Reuters Business Video Report - The term sequestration has been floating around for some time. But its actual impact, the massive $85 billion in spending cuts, is becoming real as the clock ticks to Friday.
Among the hardest and earliest to be hit: government workers- and their communities.Ken Simonson is the President of the National Association for Business Economics:
"I think there will be a big impact on retail spending and consumer services wherever you have a high concentration of Federal workers and that would include civilian workers at military bases around the country, certainly communities that depend on national parks."
In dollars a cents here is a breakdown of some of the industries and sectors that will be hit the hardest:
Defense and aviation see cuts of almost $43 billion
And then there's domestic discretionary- areas like primary and secondary education and law enforcement resources.
Medicare is looking at more than $9 billion.
And the rising housing sector could also be hurt- because of its ties to construction.
"Our analysis shows $4 billion being taken out of Federal funding for construction projects starting right away. So that would be a lot of construction workers would either be thrown out of work or the companies would have to absorb those cuts in Federal spending. "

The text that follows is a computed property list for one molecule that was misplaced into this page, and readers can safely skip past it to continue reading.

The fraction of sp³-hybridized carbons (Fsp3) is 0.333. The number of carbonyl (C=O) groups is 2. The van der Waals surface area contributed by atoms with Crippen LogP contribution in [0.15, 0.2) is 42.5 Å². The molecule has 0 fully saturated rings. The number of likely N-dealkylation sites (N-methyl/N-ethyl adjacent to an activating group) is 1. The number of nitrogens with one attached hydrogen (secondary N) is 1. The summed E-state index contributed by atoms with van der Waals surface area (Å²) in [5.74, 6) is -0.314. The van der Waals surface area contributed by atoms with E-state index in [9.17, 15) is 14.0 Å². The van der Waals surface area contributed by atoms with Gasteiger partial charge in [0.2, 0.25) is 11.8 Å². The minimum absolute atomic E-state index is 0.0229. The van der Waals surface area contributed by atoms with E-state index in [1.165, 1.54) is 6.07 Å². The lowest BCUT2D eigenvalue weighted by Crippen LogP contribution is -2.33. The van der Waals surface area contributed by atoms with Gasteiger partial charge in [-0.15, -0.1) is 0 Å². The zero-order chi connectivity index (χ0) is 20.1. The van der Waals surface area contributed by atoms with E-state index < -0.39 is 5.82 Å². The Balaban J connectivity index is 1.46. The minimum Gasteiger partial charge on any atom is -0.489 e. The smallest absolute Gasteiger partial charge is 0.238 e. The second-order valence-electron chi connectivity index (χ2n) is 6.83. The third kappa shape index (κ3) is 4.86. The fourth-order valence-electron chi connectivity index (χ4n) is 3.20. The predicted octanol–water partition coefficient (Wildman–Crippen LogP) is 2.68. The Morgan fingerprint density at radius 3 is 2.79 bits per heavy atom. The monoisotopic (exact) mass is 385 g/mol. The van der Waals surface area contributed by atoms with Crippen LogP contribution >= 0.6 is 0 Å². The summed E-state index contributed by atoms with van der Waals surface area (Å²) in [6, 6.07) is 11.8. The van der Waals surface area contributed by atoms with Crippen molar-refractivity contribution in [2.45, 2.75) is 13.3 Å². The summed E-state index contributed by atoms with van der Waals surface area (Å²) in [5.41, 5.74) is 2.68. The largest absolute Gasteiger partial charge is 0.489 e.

In terms of where it will hit, an analysis by Wells Fargo Securities Economics Group last week found that under sequestration, states close to the nation's capital and in the South will be hardest hit.
President Obama warned of the consequences:
U.S. PRESIDENT BARACK OBAMA :
"Unfortunately, in just four days, Congress is poised to allow a series of arbitrary, automatic budget cuts to kick
in that will slow our economy, eliminate good jobs, and leave a lot of folks who are already pretty thinly stretched scrambling to figure out what to do."
Republican House Speaker John Boehner fired back:
"The President says we have to have another tax increase to avoid the sequester. Well, Mr. President, you got your tax increase. It's time to cut spending here in Washington."
If the sequestration takes effect on Friday, it would slash spending by nearly $1 trillion over nine years.